want to see the Bird’s Nest Stadium. Fares are just ¥2 and you
can buy the ticket with cash at any station. Instructions are
available in English. Most subway stations have x-ray machines
and you will be asked to have your bags scanned. So please leave
you gay sex toys in your hotel room. The first trains start to
run around 05:00. However, the system closes quite early at
around 23:00. So if you want to enjoy the nightlife you are
stuck with taxis.
Taxis are usually readily available but depending on the area
and time of day, you may have to wait a while. Fares start at
¥10 and goes up from there. Of course more expensive than the
subway but still quite affordable. Most drivers do not speak
English so write down your destination in Chinese or ask someone
from your hotel to talk to the driver. Some drivers refuse to
turn on the meter, especially if you look like a tourist. And
some drivers refuse to take any foreign passengers at all. But
normally you shouldn’t have any problems.
The subway and taxis will get you almost anywhere. However, if
you want to visit the Great Wall, it’s probably best if you book
a sightseeing tour as it is about 70km away.
When to go
Beijing has a lot of attractions to visit
so you will spend quite a lot of time outdoors. So spend some
time to figure out when you want to go. Winters in Beijing are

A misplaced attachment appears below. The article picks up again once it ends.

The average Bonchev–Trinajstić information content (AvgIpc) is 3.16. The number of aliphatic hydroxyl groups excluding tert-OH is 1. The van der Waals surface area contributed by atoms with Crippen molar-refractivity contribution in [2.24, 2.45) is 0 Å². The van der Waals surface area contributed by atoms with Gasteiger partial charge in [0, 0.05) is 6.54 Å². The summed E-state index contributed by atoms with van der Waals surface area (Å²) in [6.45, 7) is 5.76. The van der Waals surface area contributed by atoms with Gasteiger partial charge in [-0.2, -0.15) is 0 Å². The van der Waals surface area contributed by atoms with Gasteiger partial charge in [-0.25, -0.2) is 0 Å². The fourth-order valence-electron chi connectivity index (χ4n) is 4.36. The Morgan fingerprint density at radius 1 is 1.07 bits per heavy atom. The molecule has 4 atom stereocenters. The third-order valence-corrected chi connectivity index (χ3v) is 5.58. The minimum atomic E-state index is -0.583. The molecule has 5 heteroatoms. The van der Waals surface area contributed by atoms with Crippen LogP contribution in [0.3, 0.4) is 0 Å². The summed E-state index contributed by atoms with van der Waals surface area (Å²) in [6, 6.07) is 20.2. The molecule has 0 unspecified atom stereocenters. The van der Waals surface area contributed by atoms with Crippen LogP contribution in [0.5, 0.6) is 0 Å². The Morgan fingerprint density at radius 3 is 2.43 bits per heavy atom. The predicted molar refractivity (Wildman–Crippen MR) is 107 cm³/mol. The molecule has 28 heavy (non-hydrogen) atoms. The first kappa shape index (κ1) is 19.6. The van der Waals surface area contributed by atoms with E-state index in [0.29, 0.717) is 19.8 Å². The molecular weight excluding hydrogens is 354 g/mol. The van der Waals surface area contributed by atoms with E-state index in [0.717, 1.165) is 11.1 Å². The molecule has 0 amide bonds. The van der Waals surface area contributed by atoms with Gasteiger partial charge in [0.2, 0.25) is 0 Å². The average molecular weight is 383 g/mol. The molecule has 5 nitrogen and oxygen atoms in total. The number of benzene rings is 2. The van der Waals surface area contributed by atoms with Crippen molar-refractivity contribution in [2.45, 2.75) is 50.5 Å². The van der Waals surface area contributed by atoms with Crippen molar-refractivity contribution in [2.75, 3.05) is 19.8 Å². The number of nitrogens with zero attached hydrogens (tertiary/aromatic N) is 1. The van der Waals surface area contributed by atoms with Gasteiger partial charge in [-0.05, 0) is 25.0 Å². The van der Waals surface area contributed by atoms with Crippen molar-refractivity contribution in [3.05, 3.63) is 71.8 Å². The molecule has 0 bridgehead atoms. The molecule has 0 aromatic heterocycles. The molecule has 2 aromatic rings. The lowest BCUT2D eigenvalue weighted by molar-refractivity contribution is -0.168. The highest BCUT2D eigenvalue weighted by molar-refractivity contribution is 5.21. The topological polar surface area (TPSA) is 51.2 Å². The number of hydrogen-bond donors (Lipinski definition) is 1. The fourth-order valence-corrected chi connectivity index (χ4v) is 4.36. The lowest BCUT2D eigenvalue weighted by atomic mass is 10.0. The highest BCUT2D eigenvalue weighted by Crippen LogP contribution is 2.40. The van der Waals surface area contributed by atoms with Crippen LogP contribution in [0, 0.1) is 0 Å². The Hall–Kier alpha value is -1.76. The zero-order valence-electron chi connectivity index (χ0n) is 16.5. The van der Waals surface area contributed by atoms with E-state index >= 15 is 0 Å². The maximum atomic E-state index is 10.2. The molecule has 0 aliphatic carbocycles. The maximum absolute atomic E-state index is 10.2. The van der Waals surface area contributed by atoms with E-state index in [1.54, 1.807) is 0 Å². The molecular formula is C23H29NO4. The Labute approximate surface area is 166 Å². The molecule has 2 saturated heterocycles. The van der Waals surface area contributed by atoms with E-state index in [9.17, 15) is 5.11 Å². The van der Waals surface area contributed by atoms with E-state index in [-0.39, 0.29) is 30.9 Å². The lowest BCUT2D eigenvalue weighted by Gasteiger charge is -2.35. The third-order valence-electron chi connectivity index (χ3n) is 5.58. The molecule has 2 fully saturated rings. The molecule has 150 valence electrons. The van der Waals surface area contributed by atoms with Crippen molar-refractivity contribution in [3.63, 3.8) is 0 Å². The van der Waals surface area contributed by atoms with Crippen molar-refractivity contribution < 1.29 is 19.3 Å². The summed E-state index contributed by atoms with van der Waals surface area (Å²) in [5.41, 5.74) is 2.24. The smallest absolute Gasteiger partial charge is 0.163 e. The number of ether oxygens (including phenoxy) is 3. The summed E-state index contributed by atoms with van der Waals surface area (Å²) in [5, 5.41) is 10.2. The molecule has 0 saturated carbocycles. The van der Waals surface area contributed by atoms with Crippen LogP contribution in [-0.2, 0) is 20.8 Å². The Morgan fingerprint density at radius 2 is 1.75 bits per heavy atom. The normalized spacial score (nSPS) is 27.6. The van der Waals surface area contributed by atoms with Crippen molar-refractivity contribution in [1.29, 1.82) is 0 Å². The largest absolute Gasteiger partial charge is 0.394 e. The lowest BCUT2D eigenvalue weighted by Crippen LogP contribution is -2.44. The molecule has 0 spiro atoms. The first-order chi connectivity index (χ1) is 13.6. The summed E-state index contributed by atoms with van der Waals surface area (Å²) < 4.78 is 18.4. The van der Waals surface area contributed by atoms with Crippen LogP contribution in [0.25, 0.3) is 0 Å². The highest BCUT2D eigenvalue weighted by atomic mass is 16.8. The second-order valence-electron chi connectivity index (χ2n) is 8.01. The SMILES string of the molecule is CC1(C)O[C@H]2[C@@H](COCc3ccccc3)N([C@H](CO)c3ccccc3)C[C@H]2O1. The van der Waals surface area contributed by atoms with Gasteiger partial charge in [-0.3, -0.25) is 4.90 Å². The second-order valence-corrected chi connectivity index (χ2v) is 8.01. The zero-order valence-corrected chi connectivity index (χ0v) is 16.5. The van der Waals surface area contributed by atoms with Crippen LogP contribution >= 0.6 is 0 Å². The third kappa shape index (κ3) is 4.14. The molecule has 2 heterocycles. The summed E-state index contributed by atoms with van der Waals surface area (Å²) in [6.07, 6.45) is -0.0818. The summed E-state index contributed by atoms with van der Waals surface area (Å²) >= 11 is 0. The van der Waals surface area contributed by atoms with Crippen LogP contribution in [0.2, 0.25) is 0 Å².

long and freezing. Expect temperatures to drop down to -10°C. So
November to February is maybe not ideal if you plan to do a lot
of sightseeing. Summers on the other hand can get very hot and
muggy. June-August is also when it rains a lot. So we recommend
spring (March/April) or autumn (September/October) as it is
generally dry and the temperatures are a comfortable 15-20°C.
You also may want to avoid Chinese New Year which usually takes
place in February. ”National Day Golden Week” kicks off on 1
October. Both these periods means that 1.2 billion Chinese
people are on the move throughout the country. So it’s probably
best to stay away. On the other hand, there are also lots of
festivals and activities happening. Maybe a good chance to meet
some sisters from the country side.
What to see
Vast and impressive square, site of the 1986 bloody massacres
Temple of Heaven
Probably one of the most beautiful temples in the world